Posted by: viaprograms | December 9, 2009

VIA Holds Photo Contest for Volunteers

For the first time in recent history, VIA’s Asia Programs staff launched a photo contest this fall. The purpose of the contest was to encourage current volunteers to document their lives through photos, as well as provide them with a fun way of learning a bit more about the experiences of other volunteers from different countries. The photos that made it to the final selection process can be found here: The top twelve photos will be put into a calendar that will be given to all volunteers during their mid-year country conferences.

Below are the top 12 that were chosen (titled by their caption, which can be used to find the photos in the picasa album referenced above)

1. Active Learning–Katie Hallaran, Indonesia

2. Trick or Treat–Jamison Liang, Indonesia

3. Surprisingly Docile–Brendan Selby, China

4. Unimpressed with ceremonies–Molly Sterns, Cambodia

5. Jump across stream–Brendan Selby, China

6. English conversation class–Katie Hallaran, Indonesia

7. Making clay cooking stoves–Gillian Hope, Indonesia

8. English competition–Katie Hallaran, Indonesia

9. Sun setting--Brandon Caesar, Vietnam

10. Brooke and Brendan in Qinghai–Beth Hoover, China

11. Biking brigade–Molly Sterns, Cambodia

12. Boat races–Justin Stevenson, Vietnam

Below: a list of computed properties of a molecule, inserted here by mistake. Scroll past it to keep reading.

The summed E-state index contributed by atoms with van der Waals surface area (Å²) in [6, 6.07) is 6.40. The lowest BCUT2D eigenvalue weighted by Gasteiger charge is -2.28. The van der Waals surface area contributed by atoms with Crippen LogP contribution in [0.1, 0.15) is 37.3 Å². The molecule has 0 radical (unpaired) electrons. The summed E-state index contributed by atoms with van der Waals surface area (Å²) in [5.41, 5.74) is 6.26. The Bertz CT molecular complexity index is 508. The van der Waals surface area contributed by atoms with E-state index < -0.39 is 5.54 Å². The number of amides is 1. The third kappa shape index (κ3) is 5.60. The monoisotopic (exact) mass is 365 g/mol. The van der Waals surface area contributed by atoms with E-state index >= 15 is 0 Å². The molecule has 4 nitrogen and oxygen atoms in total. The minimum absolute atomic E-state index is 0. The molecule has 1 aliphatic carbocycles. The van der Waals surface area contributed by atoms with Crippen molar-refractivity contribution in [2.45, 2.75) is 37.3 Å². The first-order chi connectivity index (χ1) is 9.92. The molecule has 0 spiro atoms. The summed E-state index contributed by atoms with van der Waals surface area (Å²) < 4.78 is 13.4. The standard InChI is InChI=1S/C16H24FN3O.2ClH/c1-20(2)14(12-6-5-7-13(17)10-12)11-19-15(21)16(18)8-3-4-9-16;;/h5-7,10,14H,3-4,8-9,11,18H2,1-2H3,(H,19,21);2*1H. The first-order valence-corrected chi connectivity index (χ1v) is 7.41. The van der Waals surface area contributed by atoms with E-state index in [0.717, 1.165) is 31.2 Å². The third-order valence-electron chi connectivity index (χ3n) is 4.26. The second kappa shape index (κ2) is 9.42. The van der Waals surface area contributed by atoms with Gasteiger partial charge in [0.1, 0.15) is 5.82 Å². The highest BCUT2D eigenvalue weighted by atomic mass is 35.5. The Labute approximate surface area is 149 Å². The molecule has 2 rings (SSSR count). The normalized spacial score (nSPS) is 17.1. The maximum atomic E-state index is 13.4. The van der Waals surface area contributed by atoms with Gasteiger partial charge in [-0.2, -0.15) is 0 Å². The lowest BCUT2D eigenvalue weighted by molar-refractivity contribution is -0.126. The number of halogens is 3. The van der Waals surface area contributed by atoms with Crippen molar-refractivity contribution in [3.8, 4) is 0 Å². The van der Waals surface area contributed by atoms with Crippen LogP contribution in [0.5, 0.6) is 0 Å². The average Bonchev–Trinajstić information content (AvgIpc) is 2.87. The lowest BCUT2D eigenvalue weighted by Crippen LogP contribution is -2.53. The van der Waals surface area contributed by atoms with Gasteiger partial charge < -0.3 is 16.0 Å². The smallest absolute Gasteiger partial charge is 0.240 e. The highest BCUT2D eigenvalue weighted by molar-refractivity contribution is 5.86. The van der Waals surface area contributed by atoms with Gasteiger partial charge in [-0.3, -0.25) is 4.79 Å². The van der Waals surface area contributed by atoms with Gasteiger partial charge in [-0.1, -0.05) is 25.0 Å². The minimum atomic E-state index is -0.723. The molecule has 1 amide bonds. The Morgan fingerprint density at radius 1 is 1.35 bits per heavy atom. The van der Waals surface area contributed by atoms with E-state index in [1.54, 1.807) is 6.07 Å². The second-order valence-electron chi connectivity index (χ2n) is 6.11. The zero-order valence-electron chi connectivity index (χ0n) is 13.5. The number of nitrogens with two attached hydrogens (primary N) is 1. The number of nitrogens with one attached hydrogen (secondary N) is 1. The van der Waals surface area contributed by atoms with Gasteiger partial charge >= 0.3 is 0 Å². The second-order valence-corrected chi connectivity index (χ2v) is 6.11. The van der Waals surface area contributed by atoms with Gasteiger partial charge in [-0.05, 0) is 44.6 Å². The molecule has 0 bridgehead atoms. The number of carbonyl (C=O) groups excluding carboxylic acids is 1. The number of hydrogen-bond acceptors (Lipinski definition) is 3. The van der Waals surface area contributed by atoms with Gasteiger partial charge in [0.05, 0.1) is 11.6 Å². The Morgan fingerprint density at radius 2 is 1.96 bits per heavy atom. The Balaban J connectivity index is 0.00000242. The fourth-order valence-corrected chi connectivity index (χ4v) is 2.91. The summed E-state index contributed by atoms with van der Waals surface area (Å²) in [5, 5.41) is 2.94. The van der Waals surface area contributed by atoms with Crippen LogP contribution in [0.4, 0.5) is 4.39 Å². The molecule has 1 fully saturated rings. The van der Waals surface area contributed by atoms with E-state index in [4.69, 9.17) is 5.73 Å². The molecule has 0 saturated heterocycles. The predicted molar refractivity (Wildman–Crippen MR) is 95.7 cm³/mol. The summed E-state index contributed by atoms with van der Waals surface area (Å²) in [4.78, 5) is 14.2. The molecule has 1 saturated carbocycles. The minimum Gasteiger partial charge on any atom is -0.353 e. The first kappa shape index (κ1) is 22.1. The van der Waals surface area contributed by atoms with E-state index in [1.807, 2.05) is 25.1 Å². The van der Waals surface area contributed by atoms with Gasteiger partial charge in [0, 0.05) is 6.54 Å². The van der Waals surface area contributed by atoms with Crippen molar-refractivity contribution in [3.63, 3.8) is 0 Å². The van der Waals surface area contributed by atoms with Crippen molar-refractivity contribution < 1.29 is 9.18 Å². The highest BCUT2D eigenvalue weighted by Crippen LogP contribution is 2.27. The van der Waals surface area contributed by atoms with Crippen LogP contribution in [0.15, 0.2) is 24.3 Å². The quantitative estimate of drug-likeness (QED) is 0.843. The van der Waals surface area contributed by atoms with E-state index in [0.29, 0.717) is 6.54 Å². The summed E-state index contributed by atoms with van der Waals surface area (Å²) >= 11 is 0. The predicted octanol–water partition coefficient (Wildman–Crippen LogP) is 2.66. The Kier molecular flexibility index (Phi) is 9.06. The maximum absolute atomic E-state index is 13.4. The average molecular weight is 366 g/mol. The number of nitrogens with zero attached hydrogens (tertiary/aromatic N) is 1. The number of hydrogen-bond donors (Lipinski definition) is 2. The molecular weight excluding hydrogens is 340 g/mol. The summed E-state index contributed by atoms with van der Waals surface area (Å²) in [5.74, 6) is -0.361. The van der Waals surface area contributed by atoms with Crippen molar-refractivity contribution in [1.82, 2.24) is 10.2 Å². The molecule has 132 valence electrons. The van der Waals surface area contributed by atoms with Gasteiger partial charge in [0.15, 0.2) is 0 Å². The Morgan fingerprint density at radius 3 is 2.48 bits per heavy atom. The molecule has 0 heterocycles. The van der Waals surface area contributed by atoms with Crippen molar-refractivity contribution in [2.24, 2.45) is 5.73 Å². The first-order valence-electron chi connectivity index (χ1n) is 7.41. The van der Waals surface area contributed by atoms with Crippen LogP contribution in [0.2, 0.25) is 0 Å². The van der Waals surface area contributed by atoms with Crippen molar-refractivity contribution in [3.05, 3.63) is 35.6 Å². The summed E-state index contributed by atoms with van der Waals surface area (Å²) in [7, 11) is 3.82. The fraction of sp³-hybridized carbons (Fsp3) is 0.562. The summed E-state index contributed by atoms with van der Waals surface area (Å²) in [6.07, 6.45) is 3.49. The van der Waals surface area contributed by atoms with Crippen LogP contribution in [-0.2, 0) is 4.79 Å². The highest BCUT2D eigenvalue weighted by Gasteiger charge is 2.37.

The winning photo came from Katie Hallaran, a volunteer in Indonesia. In this photo, her students engage in a vocab scramble game where girls and boys teams compete to think of the most words under time constraints. The students at this school always enjoy the chance to get out of their seats and show off their skills. The fierce competition is on, as the girls in this photo race to trounce the boys.

Katie teaches at a state junior high school in Tuban, a very Islamic area where most people are Nadhatul Ulama. It is located on the north coast of East Java directly on the ocean and is really more of a large town than a city. Many Tubanese are farmers and fishermen. Sunan Bonang, one of the Walisonggo (nine Islamic leaders), is buried there. Every year in late January people from the surrounding villages come to celebrate Sunan Bonang at a carnival and visit the grave.


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